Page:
A comment piece allegedly by the former UK Home Secretary, Charles Clarke, has been posted on The Guardian newspaper’s site. I say ‘allegedly’ because it is hard to believe that a man in his position could write something to monumentally lacking in self-awareness or with less understanding of the issues he is discussing. He talks of a fourth Labour term (which is in itself increasingly a fantasy in which few, even in the Labour Party, believe) in which liberty and security are unified, “to consolidate the new constitutional relationships, establish consensus about the powers of the police and security services and address issues relating to identity”! He talks of CCTV and the DNA database as great advances, with no mention of the slamming of the operation of this database by the European Court of Human Rights and the massive climb-down by the government, or that fact that research commissioned by his own former Home Office Research Department shows that CCTV has little effect on crime. He claims that there is “an understandable public demand for more databases”; this will come as news to most people.He even claims that the Regulation of Investigatory Powers Act (RIPA) has been a success, ignoring the critical views of the regulators and the last Home Secretary’s promise to review legislation that has been used for all kinds of intrusive and inappropriate surveillance activities by local authorities.
Of course he is right that Labour deserves credit for establishing the Human Rights Act, the Freedom of Information Act, and for unifying the Information Commissioner’s Office (ICO). Yet these were all things that were done (or planned) in Labour’s first term and there has been little to celebrate in terms of liberty and security in Labour’s two terms since then, when even the ICO emerged, under former commissioner Richard Thomas, as one of the most trenchant critics of Labour’s activities.
But then right near the end, he suddenly switches to an entirely different line arguing that “The government needs to establish a coherent data regime that places the individual at the centre, with the practical right to see the data held on them and correct it if necessary. They should also be able to see who made any changes to data that is stored (and when the changes were made), and to give permission for the sharing of any data which is held”. The second sentence however misses the point of what the first implies (which in itself suggests that the regime Labour has created is incoherent). A data regime which places the individual at the centre would start not from permissions for sharing, but by asking what data needs to be stored, why, how and by whom. It would be based not a presumption of permission to share but on a request for such sharing with full disclosure of the purposes – that is the meaning of ‘transparency’, a word he uses in the next sentence, but missing from all of this are the words ‘consent’ and ‘accountability’. They are rather too important to be absent by chance.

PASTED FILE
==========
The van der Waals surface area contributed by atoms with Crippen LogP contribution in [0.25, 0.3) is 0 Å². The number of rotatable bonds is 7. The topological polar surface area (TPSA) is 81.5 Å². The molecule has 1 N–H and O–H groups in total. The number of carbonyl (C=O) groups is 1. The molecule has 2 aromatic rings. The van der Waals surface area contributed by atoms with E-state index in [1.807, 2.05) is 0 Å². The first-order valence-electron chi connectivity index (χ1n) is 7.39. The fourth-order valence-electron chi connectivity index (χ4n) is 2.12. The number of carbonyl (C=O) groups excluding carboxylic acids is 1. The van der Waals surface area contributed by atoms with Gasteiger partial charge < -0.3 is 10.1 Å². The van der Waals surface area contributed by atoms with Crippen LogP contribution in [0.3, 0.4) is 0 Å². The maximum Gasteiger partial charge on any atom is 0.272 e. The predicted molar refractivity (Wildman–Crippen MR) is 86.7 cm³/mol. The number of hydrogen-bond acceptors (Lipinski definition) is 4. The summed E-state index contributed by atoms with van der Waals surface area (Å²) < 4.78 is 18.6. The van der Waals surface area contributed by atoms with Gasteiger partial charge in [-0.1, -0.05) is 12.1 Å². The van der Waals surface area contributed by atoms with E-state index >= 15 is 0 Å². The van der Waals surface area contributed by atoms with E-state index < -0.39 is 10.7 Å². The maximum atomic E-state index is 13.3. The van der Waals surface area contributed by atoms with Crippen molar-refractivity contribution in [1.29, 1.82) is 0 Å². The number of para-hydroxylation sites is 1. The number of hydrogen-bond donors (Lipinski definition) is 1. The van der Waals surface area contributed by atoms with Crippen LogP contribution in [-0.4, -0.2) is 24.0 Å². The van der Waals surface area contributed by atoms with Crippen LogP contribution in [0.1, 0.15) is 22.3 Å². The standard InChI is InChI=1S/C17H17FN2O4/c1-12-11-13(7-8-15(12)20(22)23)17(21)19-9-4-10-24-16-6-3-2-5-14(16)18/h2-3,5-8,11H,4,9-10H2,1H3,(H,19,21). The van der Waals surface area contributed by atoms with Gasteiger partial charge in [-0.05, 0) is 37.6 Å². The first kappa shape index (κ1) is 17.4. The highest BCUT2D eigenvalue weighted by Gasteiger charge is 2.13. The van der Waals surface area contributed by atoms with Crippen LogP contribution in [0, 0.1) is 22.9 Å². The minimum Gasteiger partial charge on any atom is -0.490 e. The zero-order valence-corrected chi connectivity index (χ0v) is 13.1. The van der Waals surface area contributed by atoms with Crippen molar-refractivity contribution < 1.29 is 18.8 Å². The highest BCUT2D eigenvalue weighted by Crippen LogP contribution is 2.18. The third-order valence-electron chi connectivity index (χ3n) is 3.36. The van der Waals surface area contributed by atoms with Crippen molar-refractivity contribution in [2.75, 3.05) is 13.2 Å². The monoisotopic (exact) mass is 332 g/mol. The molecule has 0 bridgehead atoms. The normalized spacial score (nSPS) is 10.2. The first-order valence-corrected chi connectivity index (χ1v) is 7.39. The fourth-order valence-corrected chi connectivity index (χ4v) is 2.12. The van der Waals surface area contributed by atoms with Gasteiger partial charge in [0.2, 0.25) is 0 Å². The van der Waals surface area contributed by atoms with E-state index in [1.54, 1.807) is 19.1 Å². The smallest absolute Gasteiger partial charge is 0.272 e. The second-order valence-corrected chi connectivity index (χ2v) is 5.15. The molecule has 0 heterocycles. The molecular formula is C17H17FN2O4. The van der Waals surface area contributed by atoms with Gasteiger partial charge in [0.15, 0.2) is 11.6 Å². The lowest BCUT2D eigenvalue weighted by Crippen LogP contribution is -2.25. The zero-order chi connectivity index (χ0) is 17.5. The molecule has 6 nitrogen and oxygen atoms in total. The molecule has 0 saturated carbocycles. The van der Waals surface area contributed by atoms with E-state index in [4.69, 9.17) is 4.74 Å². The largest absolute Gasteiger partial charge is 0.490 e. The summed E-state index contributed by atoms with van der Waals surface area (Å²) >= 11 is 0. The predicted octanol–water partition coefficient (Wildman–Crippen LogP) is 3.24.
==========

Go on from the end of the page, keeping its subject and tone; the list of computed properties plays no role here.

And of course there is no mention at all of the role Labour has played in the EU and in other international fora, in spreading illiberal security ideas across national borders. The acceptance by the UK of things like the Prum Treaty and the Stockholm program have received almost no comment from British politicians on any part of the political spectrum (except in a general context of anti-EU nationalism, which misses the important issues involved).
All in all, if this is real, which I still can hardly believe, this is an astonishingly brazen and aggressively arrogant piece. It says everything about why, in terms of liberty and security, Labour have already lost the argument and why the country will hand over power at the next election to a bunch of upper-class twits with no coherent policies – in others words, anyone in preference to a party that once claimed that ‘things can only get better’ but has long since stopped even pretending that this is the case…